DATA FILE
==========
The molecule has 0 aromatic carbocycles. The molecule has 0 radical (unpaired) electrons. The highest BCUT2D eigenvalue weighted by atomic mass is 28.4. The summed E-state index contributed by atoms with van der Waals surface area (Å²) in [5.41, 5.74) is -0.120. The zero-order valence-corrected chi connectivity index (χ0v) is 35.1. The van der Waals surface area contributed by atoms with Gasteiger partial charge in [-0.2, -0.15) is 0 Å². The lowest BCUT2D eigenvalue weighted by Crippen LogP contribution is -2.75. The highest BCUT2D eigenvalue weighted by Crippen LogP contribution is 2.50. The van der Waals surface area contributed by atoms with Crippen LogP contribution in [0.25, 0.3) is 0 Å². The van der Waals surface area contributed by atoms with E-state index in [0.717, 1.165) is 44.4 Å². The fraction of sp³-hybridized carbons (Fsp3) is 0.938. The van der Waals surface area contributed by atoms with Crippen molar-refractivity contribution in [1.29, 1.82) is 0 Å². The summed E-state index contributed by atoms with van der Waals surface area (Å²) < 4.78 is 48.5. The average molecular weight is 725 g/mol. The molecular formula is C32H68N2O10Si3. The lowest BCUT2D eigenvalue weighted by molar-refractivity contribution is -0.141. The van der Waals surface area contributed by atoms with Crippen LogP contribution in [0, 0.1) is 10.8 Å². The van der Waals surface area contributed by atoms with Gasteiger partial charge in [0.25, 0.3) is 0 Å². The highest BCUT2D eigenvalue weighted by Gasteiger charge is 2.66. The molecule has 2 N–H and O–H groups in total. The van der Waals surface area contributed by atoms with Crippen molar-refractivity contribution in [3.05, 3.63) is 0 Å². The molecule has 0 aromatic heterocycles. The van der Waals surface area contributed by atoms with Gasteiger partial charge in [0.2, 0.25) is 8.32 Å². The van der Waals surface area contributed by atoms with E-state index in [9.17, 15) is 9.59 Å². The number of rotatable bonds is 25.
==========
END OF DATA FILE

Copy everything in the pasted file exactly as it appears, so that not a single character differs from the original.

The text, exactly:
The molecule has 0 aromatic carbocycles. The molecule has 0 radical (unpaired) electrons. The highest BCUT2D eigenvalue weighted by atomic mass is 28.4. The summed E-state index contributed by atoms with van der Waals surface area (Å²) in [5.41, 5.74) is -0.120. The zero-order valence-corrected chi connectivity index (χ0v) is 35.1. The van der Waals surface area contributed by atoms with Gasteiger partial charge in [-0.2, -0.15) is 0 Å². The lowest BCUT2D eigenvalue weighted by Crippen LogP contribution is -2.75. The highest BCUT2D eigenvalue weighted by Crippen LogP contribution is 2.50. The van der Waals surface area contributed by atoms with Crippen LogP contribution in [0.25, 0.3) is 0 Å². The van der Waals surface area contributed by atoms with E-state index in [0.717, 1.165) is 44.4 Å². The fraction of sp³-hybridized carbons (Fsp3) is 0.938. The van der Waals surface area contributed by atoms with Crippen molar-refractivity contribution in [1.29, 1.82) is 0 Å². The summed E-state index contributed by atoms with van der Waals surface area (Å²) < 4.78 is 48.5. The average molecular weight is 725 g/mol. The molecular formula is C32H68N2O10Si3. The lowest BCUT2D eigenvalue weighted by molar-refractivity contribution is -0.141. The van der Waals surface area contributed by atoms with Crippen LogP contribution in [0, 0.1) is 10.8 Å². The van der Waals surface area contributed by atoms with Gasteiger partial charge in [0.25, 0.3) is 0 Å². The highest BCUT2D eigenvalue weighted by Gasteiger charge is 2.66. The molecule has 2 N–H and O–H groups in total. The van der Waals surface area contributed by atoms with Crippen molar-refractivity contribution in [3.05, 3.63) is 0 Å². The molecule has 0 aromatic heterocycles. The van der Waals surface area contributed by atoms with Gasteiger partial charge in [0.2, 0.25) is 8.32 Å². The van der Waals surface area contributed by atoms with E-state index in [9.17, 15) is 9.59 Å². The number of rotatable bonds is 25.